Wednesday, December 23, 2015

Wikipedia and the Moral Dilemma


I use Wikipedia every day, at least once a day and probably more often than that. In their latest fundraising, I sent them $10.00 and if you know how cheap I am these days, that is quite a statement on my part.

And yet....

Every once in a while I come across egregious and even gross inaccuracies and therein lies the moral dilemma. Wikipedia is created by thousands of dedicated individuals most of whom are volunteers and all of whom are committed fanatics who probably have nothing better to do with their lives. I tried just this year to fix one egregious character assassination on their part of a living person (Marc Canter), something they *claim* to take special care about, and it was a nightmare. Its all bullshit my friends, they couldn't care less about accuracy as long as they get their rocks off.

So when I come across mistakes, even gross mistakes, what am I supposed to do? Am I supposed to tilt at windmills and try to fix their misapprehensions? What good will it do? In situations like this, it is the insider who wins, the one with the most time to waste, usually the one who is most insane, and contrary to some beliefs I am not even slightly insane or at least I have no desire to waste my time trying to correct asshole beliefs.

Never try to teach a pig to sing.

If you want to read the bullshit and try to guess what the mistakes are, please see

You see, contrary to what you see in the movies, almost all black operations are legal, they are approved through a process that involves the Department of Justice, the Intelligence Committees of Congress, and of course the Executive Office of the President and various of his/her staff.   The process of approval is circumscribed in order to keep things as secret as possible, which is something that this government, as stated in the constitution and as approved by the courts, has the right to do.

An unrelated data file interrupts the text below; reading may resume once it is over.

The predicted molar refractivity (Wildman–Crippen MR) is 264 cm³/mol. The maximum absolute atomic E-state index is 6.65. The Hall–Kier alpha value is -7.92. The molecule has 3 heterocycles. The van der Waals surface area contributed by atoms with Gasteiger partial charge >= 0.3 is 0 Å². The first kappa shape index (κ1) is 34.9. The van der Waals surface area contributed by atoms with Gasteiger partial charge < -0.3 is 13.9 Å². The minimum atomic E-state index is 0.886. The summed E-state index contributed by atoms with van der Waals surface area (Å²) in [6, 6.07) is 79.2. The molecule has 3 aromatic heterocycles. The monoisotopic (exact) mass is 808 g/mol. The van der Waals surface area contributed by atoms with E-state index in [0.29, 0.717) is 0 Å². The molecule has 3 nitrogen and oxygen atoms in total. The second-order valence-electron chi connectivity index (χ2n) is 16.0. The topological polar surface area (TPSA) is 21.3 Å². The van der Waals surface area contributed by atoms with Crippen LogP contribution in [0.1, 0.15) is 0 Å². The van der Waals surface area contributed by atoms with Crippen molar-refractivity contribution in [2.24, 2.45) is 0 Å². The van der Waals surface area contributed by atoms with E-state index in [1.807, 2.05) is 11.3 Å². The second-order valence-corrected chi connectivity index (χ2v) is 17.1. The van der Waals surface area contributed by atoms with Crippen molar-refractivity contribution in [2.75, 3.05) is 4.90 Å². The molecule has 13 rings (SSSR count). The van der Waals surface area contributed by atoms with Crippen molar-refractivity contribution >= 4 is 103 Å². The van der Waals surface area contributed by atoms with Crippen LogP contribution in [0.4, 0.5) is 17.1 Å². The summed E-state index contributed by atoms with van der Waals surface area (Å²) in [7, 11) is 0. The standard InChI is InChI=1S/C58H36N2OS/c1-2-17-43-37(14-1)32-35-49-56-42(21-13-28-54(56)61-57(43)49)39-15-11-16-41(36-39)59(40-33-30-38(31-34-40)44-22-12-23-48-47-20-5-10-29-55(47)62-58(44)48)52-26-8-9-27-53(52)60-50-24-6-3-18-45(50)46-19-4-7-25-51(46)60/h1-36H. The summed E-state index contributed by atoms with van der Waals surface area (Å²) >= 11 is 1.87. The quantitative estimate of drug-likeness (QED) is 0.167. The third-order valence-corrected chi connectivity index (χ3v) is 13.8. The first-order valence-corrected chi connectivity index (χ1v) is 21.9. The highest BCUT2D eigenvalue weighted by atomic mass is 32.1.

You should realize that the process is not perfect, that it has changed over the decades, often in response to perceived abuses of the system by various administrations, and because the various Intelligence agencies believe that they have been used by various Administrations and then allowed to hang.   

You should also realize that almost all Intelligence activities have at their core the violation of someone's law, generally speaking, just not US law.  And yes, this is a tricky point in international relations, one that, upon examination, could make one wonder to what extent nations respect international law and to what extent they just pay lip service to it and invoke it when it is convenient to do so.

What Wikipedia should be saying here is that while black operations do not have normal Congressional oversight, they do have a process of approval that has been approved by Congress and the courts, and that these operations are therefore, in general, believed to be legal activities of the US Government, although by definition they are not ones that they would want to be publicly disclosed.

In other words, the paranoid interpretation that all secret intelligence operations by this country are illegal and not approved by the government is simply not true.

But that said, or at least that is my understanding, do I really want to try and change Wikipedia?

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